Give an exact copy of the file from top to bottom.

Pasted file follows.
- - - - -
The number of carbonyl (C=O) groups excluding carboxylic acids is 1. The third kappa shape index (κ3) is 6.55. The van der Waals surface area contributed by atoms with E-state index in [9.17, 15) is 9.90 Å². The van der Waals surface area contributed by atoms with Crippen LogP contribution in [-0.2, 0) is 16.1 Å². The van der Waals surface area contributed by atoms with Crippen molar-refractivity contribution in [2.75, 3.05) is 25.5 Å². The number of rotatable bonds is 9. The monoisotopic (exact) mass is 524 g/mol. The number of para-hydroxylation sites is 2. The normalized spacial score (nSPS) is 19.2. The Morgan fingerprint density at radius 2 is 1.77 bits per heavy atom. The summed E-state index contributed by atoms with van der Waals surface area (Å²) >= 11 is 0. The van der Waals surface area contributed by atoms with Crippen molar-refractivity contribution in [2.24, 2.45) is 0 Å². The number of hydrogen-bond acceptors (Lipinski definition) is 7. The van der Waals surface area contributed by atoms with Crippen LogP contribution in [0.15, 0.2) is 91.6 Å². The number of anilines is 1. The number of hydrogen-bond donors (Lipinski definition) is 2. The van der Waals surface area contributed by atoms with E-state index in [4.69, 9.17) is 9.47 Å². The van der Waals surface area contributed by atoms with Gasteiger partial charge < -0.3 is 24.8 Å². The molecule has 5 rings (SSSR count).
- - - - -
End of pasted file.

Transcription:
The number of carbonyl (C=O) groups excluding carboxylic acids is 1. The third kappa shape index (κ3) is 6.55. The van der Waals surface area contributed by atoms with E-state index in [9.17, 15) is 9.90 Å². The van der Waals surface area contributed by atoms with Crippen LogP contribution in [-0.2, 0) is 16.1 Å². The van der Waals surface area contributed by atoms with Crippen molar-refractivity contribution in [2.75, 3.05) is 25.5 Å². The number of rotatable bonds is 9. The monoisotopic (exact) mass is 524 g/mol. The number of para-hydroxylation sites is 2. The normalized spacial score (nSPS) is 19.2. The Morgan fingerprint density at radius 2 is 1.77 bits per heavy atom. The summed E-state index contributed by atoms with van der Waals surface area (Å²) >= 11 is 0. The van der Waals surface area contributed by atoms with Crippen molar-refractivity contribution in [2.24, 2.45) is 0 Å². The number of hydrogen-bond acceptors (Lipinski definition) is 7. The van der Waals surface area contributed by atoms with Crippen LogP contribution in [0.15, 0.2) is 91.6 Å². The number of anilines is 1. The number of hydrogen-bond donors (Lipinski definition) is 2. The van der Waals surface area contributed by atoms with E-state index in [4.69, 9.17) is 9.47 Å². The van der Waals surface area contributed by atoms with Gasteiger partial charge < -0.3 is 24.8 Å². The molecule has 5 rings (SSSR count).